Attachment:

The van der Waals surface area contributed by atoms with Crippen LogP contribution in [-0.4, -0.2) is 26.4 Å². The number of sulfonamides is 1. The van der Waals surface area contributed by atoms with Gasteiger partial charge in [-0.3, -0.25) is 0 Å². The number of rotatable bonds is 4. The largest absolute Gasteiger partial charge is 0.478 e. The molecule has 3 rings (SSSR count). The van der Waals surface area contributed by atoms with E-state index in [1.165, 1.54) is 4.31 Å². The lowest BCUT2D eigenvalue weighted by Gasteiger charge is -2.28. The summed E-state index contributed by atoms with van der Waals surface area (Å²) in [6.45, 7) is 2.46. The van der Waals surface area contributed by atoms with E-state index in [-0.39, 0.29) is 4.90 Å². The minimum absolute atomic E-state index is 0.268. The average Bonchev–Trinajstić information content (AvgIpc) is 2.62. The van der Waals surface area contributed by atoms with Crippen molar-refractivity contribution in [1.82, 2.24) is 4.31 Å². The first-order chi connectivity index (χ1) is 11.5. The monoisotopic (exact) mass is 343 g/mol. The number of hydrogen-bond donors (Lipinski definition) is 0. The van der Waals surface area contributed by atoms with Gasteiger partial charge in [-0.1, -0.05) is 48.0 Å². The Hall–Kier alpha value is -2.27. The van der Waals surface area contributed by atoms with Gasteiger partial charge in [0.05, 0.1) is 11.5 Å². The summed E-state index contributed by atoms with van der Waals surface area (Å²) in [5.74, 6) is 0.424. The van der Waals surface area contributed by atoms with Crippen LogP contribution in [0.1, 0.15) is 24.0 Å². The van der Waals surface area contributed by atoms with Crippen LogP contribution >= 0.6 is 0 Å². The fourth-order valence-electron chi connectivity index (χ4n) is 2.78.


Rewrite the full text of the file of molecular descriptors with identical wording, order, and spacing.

The van der Waals surface area contributed by atoms with Crippen LogP contribution in [-0.4, -0.2) is 26.4 Å². The number of sulfonamides is 1. The van der Waals surface area contributed by atoms with Gasteiger partial charge in [-0.3, -0.25) is 0 Å². The number of rotatable bonds is 4. The largest absolute Gasteiger partial charge is 0.478 e. The molecule has 3 rings (SSSR count). The van der Waals surface area contributed by atoms with E-state index in [1.165, 1.54) is 4.31 Å². The lowest BCUT2D eigenvalue weighted by Gasteiger charge is -2.28. The summed E-state index contributed by atoms with van der Waals surface area (Å²) in [6.45, 7) is 2.46. The van der Waals surface area contributed by atoms with E-state index in [-0.39, 0.29) is 4.90 Å². The minimum absolute atomic E-state index is 0.268. The average Bonchev–Trinajstić information content (AvgIpc) is 2.62. The van der Waals surface area contributed by atoms with Crippen molar-refractivity contribution in [1.82, 2.24) is 4.31 Å². The first-order chi connectivity index (χ1) is 11.5. The monoisotopic (exact) mass is 343 g/mol. The number of hydrogen-bond donors (Lipinski definition) is 0. The van der Waals surface area contributed by atoms with Gasteiger partial charge in [-0.1, -0.05) is 48.0 Å². The Hall–Kier alpha value is -2.27. The van der Waals surface area contributed by atoms with Gasteiger partial charge in [0.05, 0.1) is 11.5 Å². The summed E-state index contributed by atoms with van der Waals surface area (Å²) in [5.74, 6) is 0.424. The van der Waals surface area contributed by atoms with Crippen LogP contribution in [0.1, 0.15) is 24.0 Å². The van der Waals surface area contributed by atoms with Crippen LogP contribution >= 0.6 is 0 Å². The fourth-order valence-electron chi connectivity index (χ4n) is 2.78.